HUMANIST UNIT FOR SACRE, KEY STAGE 3
Humanists' basic beliefs:
that all religions were created by human beings; all `holy' books and sacred scriptures were actually written by human beings themselves. They may contain much wisdom, but also suffer from the limitations of the people who wrote them and the times at which they were written,
that human problems will only be solved by human beings; humanists do not believe there is any supernatural source of help, so do not pray to gods,
that the universe in which we live operates in accord with laws which can be discovered by science; that the scientific method (observation, theory, experiment) is a reliable way to approach the truth about the world,
that humans and all other life forms on earth today have a common ancestry, having descended by the processes of natural selection from the earliest life forms which began about four billion years ago; life and mind evolved by natural processes,
that the questions we still have about life and the universe are an exciting challenge to young people to discover the answers (to questions such as the origins of life forms and their DNA, the cures for terrible diseases etc.),
that the fact that death is the end of life and there is no consciousness after death can encourage us to lead a good and worthwhile life,
that, although there is literally no life after death, the achievements of individuals can live on in the memories of those who knew them and the improvements they made in the world,
that the possible consequences of an action should be assessed. One should ask: `Will it cause happiness?' and `Will it hurt anyone?' Faced with the choice of two bad outcomes, they will choose the one that causes less pain (See also Humanist Values),
that we should apply the same moral principles to decisions involving sex as apply in all other matters - not hurting anyone, being responsible, thoughtful and sincere, that every child should be a wanted child.
all sentient, conscious life, including that of animals, and act to reduce as much as possible the amount of pain and suffering,
people and their happiness and wish life to be satisfying for every individual.
Humanists have concern for the present and future state of the world, including all its peoples, as well as its animals and plants. They feel responsible for the future of Planet Earth.
Humanists value the qualities of imagination, intelligence and creativity, the use of which gives enjoyment and enables the achievement of worthwhile goals,
artistic, intellectual, physical and scientific endeavour,
truth, an essential basis for authentic social interaction and understanding the world, the golden rule, the principle of treating others as you would wish to be treated in their situation, considering this an excellent foundation for ethical behaviour,
social action to improve people's lives because it is by joining together to achieve things that human progress is made,
rationality, giving reasons for their decisions and actions,
fairness and justice, because they regard each person as valuable and entitled to a happy and satisfying life,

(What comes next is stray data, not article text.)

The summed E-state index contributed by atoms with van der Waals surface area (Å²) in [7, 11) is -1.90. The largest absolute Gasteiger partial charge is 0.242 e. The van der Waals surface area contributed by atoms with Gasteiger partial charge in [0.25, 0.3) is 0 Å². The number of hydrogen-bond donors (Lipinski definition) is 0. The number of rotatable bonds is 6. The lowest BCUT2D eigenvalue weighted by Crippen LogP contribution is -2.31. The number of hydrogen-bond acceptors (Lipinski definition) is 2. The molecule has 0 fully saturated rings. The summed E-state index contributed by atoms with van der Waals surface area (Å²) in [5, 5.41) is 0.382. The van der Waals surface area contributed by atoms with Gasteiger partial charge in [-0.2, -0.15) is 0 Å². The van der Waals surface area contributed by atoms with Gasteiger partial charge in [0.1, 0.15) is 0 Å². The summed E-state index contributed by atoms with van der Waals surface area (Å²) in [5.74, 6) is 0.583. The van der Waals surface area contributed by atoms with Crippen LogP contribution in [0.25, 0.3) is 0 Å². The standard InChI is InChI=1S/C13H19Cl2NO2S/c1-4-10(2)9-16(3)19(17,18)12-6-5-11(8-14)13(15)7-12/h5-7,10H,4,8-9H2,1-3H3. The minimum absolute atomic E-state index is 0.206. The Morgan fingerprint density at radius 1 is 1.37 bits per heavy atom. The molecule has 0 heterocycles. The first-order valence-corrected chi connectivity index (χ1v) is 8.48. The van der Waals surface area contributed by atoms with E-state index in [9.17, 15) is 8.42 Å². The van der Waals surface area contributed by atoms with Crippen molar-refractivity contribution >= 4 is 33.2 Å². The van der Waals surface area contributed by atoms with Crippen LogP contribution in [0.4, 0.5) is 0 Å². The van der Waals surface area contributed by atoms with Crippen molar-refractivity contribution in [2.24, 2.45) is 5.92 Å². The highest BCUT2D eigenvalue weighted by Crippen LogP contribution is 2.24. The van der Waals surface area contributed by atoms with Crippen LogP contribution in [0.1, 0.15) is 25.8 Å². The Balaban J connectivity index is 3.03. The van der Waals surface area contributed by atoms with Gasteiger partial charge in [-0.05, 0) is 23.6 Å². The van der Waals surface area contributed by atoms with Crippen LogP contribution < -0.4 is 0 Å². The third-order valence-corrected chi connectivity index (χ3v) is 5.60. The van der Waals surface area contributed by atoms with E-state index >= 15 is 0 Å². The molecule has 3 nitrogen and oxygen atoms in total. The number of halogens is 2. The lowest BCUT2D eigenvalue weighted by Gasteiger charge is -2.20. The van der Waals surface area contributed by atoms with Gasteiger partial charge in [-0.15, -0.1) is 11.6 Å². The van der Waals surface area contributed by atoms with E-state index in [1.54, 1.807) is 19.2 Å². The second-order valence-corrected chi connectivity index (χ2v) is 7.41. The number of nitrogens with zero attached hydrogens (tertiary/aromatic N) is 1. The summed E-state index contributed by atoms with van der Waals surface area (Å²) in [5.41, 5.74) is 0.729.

compassion, because they recognise that every human action is the result of that person's history. They therefore cannot support vindictive punishment or retribution, although they do of course know the deterrent effect of reasonable sanctions; they prefer to try to reform people,
free expression of ideas and theories because they know that that is how errors are corrected and progress made,
tolerance, because they accept people's right to hold differing views and opinions, so long they do not interfere with other people's freedom, happiness and security.
Humanists value much traditional wisdom and cultures but take a sceptical attitude towards all established religions, ideologies and dogmas because they recognise no infallible authority.
Glossary of useful terms
An agnostic says one cannot know whether supernatural beings exist; religious people may hope that a god exists. .
An atheist believes that gods do not exist, whereas a theist believes that God does exist. Most humanists live as atheists. Not all atheists are humanists.
A materialist believes that life and consciousness are the natural products of the material universe and conform to its laws; they were not put there by any supernatural force.
A secular society would be one where there is no state religion (as the C of E is the state religion of the UK at present), receiving privileges over the other religions and beliefs. Individuals and groups with different religious or non-religious beliefs would be treated impartially in public life and have equal rights to maintain their beliefs and practices. Humanists look forward to a secular society.
Humanism is not a religion but an attitude to life.
Six lesson plans are in process of construction by a sub-group of the SACRE. A resource list will include e.g.
Humanism by Barbara Smoker (4th edition 2006). 80 pages Available from the BHA, 1 Gower Street, London WC 1 and the Ethical Society, Conway Hall. Why Atheism DVD by Team Video.
Compiled by Norman Bacrac in November 2007. Please email any comments on the above to firstname.lastname@example.org
12 Ethical Record, January 2008